Late last night, a certain geek-focused corner of the blogosphere worked itself into something of froth over the pending departure from Microsoft of Robert Scoble, a platform evangelist and noted blogger.
Robert has also been a part of the Channel 9 team, and was one of the folks who interviewed Brad Uhrich of my now-former team, an interview which I myself blogged here.
I can’t claim to be anything like close to Robert. I’ve been on a couple of email threads on an internal bloggers’ alias with him, and in those instances we seemed to have similar worldviews, but beyond that I can claim no special knowledge of, or even proximity to, the work he’s doing or the situation he’s in.
What I can say, without fear of retribution or error, is that Robert’s departure is in no way the “death knell” for Microsoft bloggers, nor is it a sign that Microsoft’s management “doesn’t get it” when it comes to blogging. Robert himself says as much in his initial response to the outcry (money quotes: “I love Microsoft and Microsoft did not lose me -- at least as a supporter and friend”; “(Microsoft) is the best big company in the world”), and he’s certainly in a position to know. He’s promised to discuss his choice more later today; I’ll update this post with that link when it’s available (here it is).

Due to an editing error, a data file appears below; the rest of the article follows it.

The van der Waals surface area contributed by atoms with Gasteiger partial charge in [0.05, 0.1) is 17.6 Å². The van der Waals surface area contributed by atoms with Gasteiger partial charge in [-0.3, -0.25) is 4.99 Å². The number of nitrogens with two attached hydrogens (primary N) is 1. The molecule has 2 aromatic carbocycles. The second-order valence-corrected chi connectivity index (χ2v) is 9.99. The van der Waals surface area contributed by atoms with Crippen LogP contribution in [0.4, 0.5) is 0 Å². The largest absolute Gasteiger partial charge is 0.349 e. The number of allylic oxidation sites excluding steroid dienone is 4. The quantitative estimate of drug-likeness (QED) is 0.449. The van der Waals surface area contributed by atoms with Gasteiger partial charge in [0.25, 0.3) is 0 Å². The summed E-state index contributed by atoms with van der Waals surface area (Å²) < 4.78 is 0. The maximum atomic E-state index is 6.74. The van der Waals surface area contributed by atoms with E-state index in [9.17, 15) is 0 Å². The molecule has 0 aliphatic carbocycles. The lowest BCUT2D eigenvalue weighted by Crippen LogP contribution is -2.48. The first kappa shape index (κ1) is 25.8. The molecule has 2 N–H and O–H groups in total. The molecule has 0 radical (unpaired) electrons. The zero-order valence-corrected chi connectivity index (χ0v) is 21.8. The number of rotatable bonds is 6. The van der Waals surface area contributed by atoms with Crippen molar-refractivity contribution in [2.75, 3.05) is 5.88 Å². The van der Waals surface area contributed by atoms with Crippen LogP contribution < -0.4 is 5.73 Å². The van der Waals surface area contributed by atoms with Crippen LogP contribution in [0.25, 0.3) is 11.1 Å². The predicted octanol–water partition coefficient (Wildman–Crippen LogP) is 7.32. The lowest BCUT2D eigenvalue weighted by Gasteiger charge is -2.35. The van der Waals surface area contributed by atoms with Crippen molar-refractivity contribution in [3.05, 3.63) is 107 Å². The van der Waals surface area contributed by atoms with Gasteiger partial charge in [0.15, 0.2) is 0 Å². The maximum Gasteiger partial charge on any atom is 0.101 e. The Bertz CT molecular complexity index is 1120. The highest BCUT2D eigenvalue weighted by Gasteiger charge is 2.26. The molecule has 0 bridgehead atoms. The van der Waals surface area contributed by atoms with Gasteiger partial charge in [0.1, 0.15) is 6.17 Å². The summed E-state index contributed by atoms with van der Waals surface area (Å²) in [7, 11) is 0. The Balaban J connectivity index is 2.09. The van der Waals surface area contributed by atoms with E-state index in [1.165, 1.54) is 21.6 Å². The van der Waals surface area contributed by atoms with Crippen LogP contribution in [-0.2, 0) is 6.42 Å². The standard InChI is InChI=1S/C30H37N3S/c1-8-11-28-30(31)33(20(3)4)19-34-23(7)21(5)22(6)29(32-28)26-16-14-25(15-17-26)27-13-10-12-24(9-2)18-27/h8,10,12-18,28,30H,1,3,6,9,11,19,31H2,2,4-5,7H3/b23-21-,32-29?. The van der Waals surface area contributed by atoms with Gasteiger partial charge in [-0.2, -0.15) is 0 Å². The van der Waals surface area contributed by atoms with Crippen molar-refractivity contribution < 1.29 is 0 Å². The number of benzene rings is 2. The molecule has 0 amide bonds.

Change is always challenging, both for those making the change and for those who’ve grown accustomed to that person’s presence in their previous position. As someone who’s made a career change himself recently, I can only say that I’m glad nobody leaked my plans -- and speculated incorrectly on my motivations in the process -- before I was ready to announce them.
There’s no denying that the public face of Microsoft blogging will be different without Robert, just as my old team will be different without me. In both cases, though, important work will continue to get done by brilliant, passionate people.
So, from this little eddy in the blogosphere, let it be noted that no fear and loathing has ensued from Robert’s announcement. I’d like to thank Robert for his contributions to Microsoft -- both public and internal -- and wish him the best in his new venture.